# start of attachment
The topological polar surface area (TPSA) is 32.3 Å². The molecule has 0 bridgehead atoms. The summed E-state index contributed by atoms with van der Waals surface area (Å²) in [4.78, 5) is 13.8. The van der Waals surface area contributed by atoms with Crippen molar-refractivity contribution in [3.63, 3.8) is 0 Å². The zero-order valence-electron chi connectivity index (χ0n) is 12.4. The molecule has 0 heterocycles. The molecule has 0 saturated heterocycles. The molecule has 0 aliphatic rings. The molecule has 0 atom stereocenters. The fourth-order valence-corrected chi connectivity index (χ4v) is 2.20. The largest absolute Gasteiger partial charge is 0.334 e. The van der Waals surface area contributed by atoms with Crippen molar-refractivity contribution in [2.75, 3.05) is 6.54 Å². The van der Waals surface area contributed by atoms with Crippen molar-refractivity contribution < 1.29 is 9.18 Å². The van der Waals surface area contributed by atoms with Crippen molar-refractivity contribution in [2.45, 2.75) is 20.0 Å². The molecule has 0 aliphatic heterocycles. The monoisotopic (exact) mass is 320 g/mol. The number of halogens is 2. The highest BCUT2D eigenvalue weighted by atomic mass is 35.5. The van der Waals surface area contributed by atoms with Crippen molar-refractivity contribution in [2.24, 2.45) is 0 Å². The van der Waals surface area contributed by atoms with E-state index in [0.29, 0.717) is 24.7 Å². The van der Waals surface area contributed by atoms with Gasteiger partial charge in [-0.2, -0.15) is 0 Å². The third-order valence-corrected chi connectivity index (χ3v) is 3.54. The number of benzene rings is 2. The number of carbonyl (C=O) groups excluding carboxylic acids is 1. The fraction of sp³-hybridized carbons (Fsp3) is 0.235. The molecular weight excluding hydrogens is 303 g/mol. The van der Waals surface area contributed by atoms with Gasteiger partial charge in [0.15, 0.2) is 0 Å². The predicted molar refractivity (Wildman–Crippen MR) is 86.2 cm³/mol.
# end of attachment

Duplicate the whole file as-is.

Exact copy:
The topological polar surface area (TPSA) is 32.3 Å². The molecule has 0 bridgehead atoms. The summed E-state index contributed by atoms with van der Waals surface area (Å²) in [4.78, 5) is 13.8. The van der Waals surface area contributed by atoms with Crippen molar-refractivity contribution in [3.63, 3.8) is 0 Å². The zero-order valence-electron chi connectivity index (χ0n) is 12.4. The molecule has 0 heterocycles. The molecule has 0 saturated heterocycles. The molecule has 0 aliphatic rings. The molecule has 0 atom stereocenters. The fourth-order valence-corrected chi connectivity index (χ4v) is 2.20. The largest absolute Gasteiger partial charge is 0.334 e. The van der Waals surface area contributed by atoms with Crippen molar-refractivity contribution in [2.75, 3.05) is 6.54 Å². The van der Waals surface area contributed by atoms with Crippen molar-refractivity contribution < 1.29 is 9.18 Å². The van der Waals surface area contributed by atoms with Crippen molar-refractivity contribution in [2.45, 2.75) is 20.0 Å². The molecule has 0 aliphatic heterocycles. The monoisotopic (exact) mass is 320 g/mol. The number of halogens is 2. The highest BCUT2D eigenvalue weighted by atomic mass is 35.5. The van der Waals surface area contributed by atoms with Crippen molar-refractivity contribution in [2.24, 2.45) is 0 Å². The van der Waals surface area contributed by atoms with E-state index in [0.29, 0.717) is 24.7 Å². The van der Waals surface area contributed by atoms with Gasteiger partial charge in [-0.2, -0.15) is 0 Å². The third-order valence-corrected chi connectivity index (χ3v) is 3.54. The number of benzene rings is 2. The number of carbonyl (C=O) groups excluding carboxylic acids is 1. The fraction of sp³-hybridized carbons (Fsp3) is 0.235. The molecular weight excluding hydrogens is 303 g/mol. The van der Waals surface area contributed by atoms with Gasteiger partial charge in [0.15, 0.2) is 0 Å². The predicted molar refractivity (Wildman–Crippen MR) is 86.2 cm³/mol.